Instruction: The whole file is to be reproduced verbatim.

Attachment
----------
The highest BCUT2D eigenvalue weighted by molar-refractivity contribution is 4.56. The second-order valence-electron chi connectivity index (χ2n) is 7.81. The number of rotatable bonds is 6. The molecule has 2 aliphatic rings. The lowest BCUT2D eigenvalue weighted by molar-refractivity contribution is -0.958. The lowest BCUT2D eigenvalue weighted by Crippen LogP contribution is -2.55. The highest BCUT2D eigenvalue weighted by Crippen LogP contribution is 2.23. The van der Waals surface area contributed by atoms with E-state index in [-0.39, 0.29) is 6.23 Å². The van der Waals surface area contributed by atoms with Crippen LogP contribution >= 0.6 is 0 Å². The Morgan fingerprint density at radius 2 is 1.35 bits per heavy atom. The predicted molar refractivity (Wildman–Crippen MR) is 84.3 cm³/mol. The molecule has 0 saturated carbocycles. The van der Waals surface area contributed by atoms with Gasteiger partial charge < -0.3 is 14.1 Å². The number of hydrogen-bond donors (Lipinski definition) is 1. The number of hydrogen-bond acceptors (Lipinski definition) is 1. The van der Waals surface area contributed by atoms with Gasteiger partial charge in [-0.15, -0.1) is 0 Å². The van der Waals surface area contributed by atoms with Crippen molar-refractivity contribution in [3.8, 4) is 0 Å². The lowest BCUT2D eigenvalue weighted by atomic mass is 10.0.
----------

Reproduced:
The highest BCUT2D eigenvalue weighted by molar-refractivity contribution is 4.56. The second-order valence-electron chi connectivity index (χ2n) is 7.81. The number of rotatable bonds is 6. The molecule has 2 aliphatic rings. The lowest BCUT2D eigenvalue weighted by molar-refractivity contribution is -0.958. The lowest BCUT2D eigenvalue weighted by Crippen LogP contribution is -2.55. The highest BCUT2D eigenvalue weighted by Crippen LogP contribution is 2.23. The van der Waals surface area contributed by atoms with E-state index in [-0.39, 0.29) is 6.23 Å². The van der Waals surface area contributed by atoms with Crippen LogP contribution >= 0.6 is 0 Å². The Morgan fingerprint density at radius 2 is 1.35 bits per heavy atom. The predicted molar refractivity (Wildman–Crippen MR) is 84.3 cm³/mol. The molecule has 0 saturated carbocycles. The van der Waals surface area contributed by atoms with Gasteiger partial charge < -0.3 is 14.1 Å². The number of hydrogen-bond donors (Lipinski definition) is 1. The number of hydrogen-bond acceptors (Lipinski definition) is 1. The van der Waals surface area contributed by atoms with Gasteiger partial charge in [-0.15, -0.1) is 0 Å². The van der Waals surface area contributed by atoms with Crippen molar-refractivity contribution in [3.8, 4) is 0 Å². The lowest BCUT2D eigenvalue weighted by atomic mass is 10.0.